Holidays in Zanzibar
The name alone – Zanzibar – screams exoticism. A far cry from the safari-trodden savannahs of mainland Tanzania, these postcard-perfect islands are a tropical idyll perfect for resting those weary legs after time seeking the ‘Big Five’. But the character of the archipelago is far beefier than the strips of golden sands most go for and it’s a fine holiday destination in its own right.
Zanzibar’s past as a trading outpost for spice merchants transporting goods from Africa to Arabia has left a fusion of cultures behind, earning it the moniker ‘Spice Island’. On the main island of Unguja, Omani-style buildings pepper the labyrinthine alleyways of UNESCO-listed Stone Town, and the clove plantations which streak its lush interior are a legacy of its trading history.
Offshore, a selection of kaleidoscopic reefs and atolls make Zanzibar a prime diving spot, with turtles, dolphins and whale sharks all frequenting the waters here. If you do just want to get away from it all, an array of beach-chic properties will add a rich splash of luxury to your holiday. Unguja’s little sister, Pemba, is a forested utopia that few cross the water for, but those who do will find an island jewel that matches the visions the very name Zanzibar emanates.
The UNESCO-listed historic quarter of Zanzibar City, the Zanzibar archipelago’s capital, was once a key post for spice traders making their way to Africa to Arabia. The result of this centuries-old resting point is a mazy web of lanes and alleys throbbing with a fusion of cultures, with Arab, Indian, European and African styles influencing everything from the architecture to the cuisine. Around each corner lies something different: a crumbling ruin, an ornate palace or a Persian bathhouse. It’s changed little since the 19th century and you’ll realise that just by wandering this labyrinth of a town, it’s arguably one of Africa’s most fascinating.
Often described as the ‘little sister’ to the main island of Unguja, Pemba is anything but. What it lacks in size, it makes up for in sheer beauty – and then some. A lush gem floating like a jade pebble in a bath of blue, Pemba is carpeted in vegetation. The coast is a dreamy mix of mangroves, lagoons and islets and what’s more, it’s well off the tourist trail, meaning you’ll likely have this quiet slice of wilderness all to yourself. Off its coast, snorkelling among coral reefs might reward you with sightings of spotted eagle rays and moray eels, among others.
The Zanzibar archipelago’s main island of Unguja has far more to offer than only Stone Town. The powder-white beaches and swaying palms of Kendwa in the north look like they’ve leapt off the pages of Daniel Defoe’s Robinson Crusoe, such is their pristine beauty. Its laid-back feel makes it an ideal place to chill out, while coral reefs teem with tropical marine life that can be snorkelled among straight off the beach.
What the northern corner of Unguja can do, the island’s eastern coast near Bwejuu can match it. Sun-drenched beaches are shaded by palms waving in the wind, an ideal companion to a safari holiday on mainland Tanzania. One thing which sets this slice on Unguja apart is The Rock restaurant, an innovative dining option perched on a stone monolith off the coast of Unguja. Here, you’re granted oceanwide panoramas as you’re served the best in local food.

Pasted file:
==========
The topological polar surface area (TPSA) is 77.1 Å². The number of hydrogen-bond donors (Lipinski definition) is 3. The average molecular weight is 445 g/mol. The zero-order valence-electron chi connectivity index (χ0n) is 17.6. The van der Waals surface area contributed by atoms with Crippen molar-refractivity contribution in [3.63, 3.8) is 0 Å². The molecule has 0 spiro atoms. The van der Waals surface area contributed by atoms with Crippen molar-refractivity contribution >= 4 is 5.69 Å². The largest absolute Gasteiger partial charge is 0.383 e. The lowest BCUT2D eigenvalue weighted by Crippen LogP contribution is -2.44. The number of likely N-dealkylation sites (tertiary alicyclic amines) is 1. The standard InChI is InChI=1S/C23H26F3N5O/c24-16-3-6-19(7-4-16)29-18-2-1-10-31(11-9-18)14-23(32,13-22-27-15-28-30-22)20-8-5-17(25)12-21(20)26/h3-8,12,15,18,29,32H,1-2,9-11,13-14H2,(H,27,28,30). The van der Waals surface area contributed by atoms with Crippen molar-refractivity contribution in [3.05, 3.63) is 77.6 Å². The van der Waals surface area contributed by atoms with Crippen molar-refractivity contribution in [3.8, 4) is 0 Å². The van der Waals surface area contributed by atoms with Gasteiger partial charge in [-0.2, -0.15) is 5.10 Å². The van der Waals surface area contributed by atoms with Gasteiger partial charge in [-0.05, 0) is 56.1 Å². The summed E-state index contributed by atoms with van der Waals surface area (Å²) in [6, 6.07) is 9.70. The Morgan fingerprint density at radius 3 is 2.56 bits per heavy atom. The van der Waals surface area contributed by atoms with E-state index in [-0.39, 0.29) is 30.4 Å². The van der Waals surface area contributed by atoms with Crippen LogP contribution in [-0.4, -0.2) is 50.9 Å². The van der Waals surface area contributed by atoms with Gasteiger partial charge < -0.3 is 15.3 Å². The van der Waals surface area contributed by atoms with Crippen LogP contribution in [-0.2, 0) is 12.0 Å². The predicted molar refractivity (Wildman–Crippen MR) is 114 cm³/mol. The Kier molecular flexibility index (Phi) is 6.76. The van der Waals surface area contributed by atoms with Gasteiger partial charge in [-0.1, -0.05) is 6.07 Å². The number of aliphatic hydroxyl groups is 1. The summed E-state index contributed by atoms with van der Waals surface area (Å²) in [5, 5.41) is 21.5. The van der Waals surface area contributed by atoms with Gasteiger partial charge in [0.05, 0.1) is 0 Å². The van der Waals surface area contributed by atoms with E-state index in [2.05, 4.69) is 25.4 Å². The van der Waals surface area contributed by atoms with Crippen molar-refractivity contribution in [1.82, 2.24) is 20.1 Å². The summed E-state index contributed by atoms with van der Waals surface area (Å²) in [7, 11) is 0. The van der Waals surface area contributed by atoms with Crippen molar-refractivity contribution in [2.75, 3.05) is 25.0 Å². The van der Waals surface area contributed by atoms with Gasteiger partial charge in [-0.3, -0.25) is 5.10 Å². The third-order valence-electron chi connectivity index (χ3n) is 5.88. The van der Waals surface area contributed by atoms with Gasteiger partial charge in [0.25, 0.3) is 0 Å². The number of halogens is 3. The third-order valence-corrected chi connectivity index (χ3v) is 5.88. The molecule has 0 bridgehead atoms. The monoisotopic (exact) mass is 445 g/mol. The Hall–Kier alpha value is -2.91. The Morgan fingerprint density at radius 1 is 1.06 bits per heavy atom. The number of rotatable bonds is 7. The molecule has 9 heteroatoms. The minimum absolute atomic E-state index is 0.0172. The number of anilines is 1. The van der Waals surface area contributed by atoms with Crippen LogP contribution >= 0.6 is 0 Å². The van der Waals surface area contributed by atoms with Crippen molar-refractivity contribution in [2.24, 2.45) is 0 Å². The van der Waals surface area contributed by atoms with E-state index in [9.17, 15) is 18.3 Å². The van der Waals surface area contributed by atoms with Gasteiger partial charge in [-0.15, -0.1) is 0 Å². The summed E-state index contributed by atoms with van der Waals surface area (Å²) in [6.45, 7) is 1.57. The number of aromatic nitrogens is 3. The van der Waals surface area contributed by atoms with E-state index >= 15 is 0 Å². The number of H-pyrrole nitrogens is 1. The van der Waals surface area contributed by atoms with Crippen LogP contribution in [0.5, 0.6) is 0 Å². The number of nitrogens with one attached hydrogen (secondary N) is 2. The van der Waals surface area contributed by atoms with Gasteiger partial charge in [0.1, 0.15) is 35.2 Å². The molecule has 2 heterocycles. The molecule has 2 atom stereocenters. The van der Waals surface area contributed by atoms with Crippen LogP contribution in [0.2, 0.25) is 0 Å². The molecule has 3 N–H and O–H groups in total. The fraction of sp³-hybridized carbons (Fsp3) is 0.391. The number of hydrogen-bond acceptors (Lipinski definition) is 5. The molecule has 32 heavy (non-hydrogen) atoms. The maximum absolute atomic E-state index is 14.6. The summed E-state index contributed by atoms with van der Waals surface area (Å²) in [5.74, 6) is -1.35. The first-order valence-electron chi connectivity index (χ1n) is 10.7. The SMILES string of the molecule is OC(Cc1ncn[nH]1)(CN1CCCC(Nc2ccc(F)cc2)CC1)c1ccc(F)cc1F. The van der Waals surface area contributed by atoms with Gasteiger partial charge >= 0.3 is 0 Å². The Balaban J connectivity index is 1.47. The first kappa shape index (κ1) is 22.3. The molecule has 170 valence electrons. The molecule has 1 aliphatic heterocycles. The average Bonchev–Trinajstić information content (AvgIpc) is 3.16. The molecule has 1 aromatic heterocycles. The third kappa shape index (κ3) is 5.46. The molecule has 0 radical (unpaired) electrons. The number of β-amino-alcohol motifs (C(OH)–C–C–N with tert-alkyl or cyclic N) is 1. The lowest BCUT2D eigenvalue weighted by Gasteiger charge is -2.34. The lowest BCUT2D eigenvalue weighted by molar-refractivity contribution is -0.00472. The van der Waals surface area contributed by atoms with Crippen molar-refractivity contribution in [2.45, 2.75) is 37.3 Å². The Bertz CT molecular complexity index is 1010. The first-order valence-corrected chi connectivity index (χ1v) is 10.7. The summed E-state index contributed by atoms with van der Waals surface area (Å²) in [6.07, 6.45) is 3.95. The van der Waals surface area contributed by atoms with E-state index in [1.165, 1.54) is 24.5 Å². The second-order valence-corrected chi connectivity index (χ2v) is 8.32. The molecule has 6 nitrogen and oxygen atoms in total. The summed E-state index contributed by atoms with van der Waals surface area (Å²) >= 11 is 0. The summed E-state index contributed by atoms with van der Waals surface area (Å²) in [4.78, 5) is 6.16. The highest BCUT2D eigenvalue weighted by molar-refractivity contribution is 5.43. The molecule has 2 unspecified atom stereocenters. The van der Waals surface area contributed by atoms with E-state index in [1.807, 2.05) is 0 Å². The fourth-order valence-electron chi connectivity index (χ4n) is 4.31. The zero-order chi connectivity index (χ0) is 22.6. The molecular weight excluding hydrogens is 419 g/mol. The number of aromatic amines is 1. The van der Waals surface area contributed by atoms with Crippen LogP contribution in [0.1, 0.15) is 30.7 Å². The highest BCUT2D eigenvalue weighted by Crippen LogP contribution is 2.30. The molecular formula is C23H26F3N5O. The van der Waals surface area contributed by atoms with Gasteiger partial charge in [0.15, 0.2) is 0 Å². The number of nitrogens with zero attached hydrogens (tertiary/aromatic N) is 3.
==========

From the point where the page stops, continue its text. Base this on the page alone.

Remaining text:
Unguja’s fringes aren’t just buttery sands and coral reefs. Head to the south-west for sleepy fishing villages, with one in particular – Kizimkazi – said to be an original settlement of the Shirazi people from Persia, with its 12th-century mosque evidence of that. What makes this area really special, however, is the pods of bottlenose and humpback dolphins that can be spotted offshore in Menai Bay all year round.
Where to stay in Zanzibar
The best time to visit Zanzibar
As a general rule, Zanzibar follows the climate of mainland Tanzania, but with a few subtle differences.
The main rainy season lasts from March-May, where tropical downpours are not uncommon during the afternoon, so we’d advise avoiding visiting Zanzibar during this period.
Following the rainy season, the long dry season runs from June right through to October. You’ll get clear skies, plenty of sun and little rain – if any – making it an ideal time for snorkelling, diving and visiting Zanzibar as a whole. It’s a great time to twin a holiday to Zanzibar with a trip to mainland Tanzania, as the long dry season is when the wildebeest start making their way north to the Masai Mara in Kenya.
During November and December the downpours return – the ‘short rains’. While they’re lighter than what you’d experience during the rainy season, they’re not as reliable.
January and February represents another dry window and as it’s often quieter than the main dry season, it’s a great time to travel. Twin it with mainland Tanzania and you’ll witness the wildebeest calving season, too.
Zanzibar travel essentials
Typhoid, Polio, Tetanus and Hepatitis A vaccinations are recommended. You’ll need a Yellow Fever certificate if you’re travelling from an endemic country, such as Kenya. Consult your GP at least four to six weeks before travelling for vaccination advice and information regarding anti-malarial medication.
The time difference is GMT +3 hours.
The flight time from London to Zanzibar, including a stopover along the way, is from around 13 hours.
The currency is the Tanzanian shilling.
British passport holders need to visa to enter Zanzibar, Tanzania. This is typically issued on arrival but you can apply for a visa beforehand via post or through an appointment at the Tanzania High Commission in London. The price of a standard visa is £40.
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